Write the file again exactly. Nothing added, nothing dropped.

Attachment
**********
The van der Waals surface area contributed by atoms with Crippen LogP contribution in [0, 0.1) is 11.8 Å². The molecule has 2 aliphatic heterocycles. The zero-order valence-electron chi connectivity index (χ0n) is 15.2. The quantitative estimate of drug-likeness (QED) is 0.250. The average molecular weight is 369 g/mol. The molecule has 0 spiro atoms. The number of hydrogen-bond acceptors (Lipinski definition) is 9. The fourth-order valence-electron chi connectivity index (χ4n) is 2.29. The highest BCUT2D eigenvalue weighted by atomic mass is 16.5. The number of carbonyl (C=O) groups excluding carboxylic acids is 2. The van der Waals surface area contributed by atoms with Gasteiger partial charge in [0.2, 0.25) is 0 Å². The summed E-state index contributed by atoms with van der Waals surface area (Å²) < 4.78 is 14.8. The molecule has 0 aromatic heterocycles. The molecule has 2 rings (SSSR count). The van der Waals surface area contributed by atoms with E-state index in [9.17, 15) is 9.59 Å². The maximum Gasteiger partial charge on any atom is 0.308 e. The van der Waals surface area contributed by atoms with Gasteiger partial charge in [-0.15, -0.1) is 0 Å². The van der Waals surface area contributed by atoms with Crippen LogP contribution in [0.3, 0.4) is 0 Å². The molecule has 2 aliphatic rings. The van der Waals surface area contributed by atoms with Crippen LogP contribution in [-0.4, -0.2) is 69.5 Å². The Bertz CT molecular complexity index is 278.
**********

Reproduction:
The van der Waals surface area contributed by atoms with Crippen LogP contribution in [0, 0.1) is 11.8 Å². The molecule has 2 aliphatic heterocycles. The zero-order valence-electron chi connectivity index (χ0n) is 15.2. The quantitative estimate of drug-likeness (QED) is 0.250. The average molecular weight is 369 g/mol. The molecule has 0 spiro atoms. The number of hydrogen-bond acceptors (Lipinski definition) is 9. The fourth-order valence-electron chi connectivity index (χ4n) is 2.29. The highest BCUT2D eigenvalue weighted by atomic mass is 16.5. The number of carbonyl (C=O) groups excluding carboxylic acids is 2. The van der Waals surface area contributed by atoms with Gasteiger partial charge in [0.2, 0.25) is 0 Å². The summed E-state index contributed by atoms with van der Waals surface area (Å²) < 4.78 is 14.8. The molecule has 0 aromatic heterocycles. The molecule has 2 rings (SSSR count). The van der Waals surface area contributed by atoms with E-state index in [9.17, 15) is 9.59 Å². The maximum Gasteiger partial charge on any atom is 0.308 e. The van der Waals surface area contributed by atoms with Gasteiger partial charge in [-0.15, -0.1) is 0 Å². The van der Waals surface area contributed by atoms with Crippen LogP contribution in [0.3, 0.4) is 0 Å². The molecule has 2 aliphatic rings. The van der Waals surface area contributed by atoms with Crippen LogP contribution in [-0.4, -0.2) is 69.5 Å². The Bertz CT molecular complexity index is 278.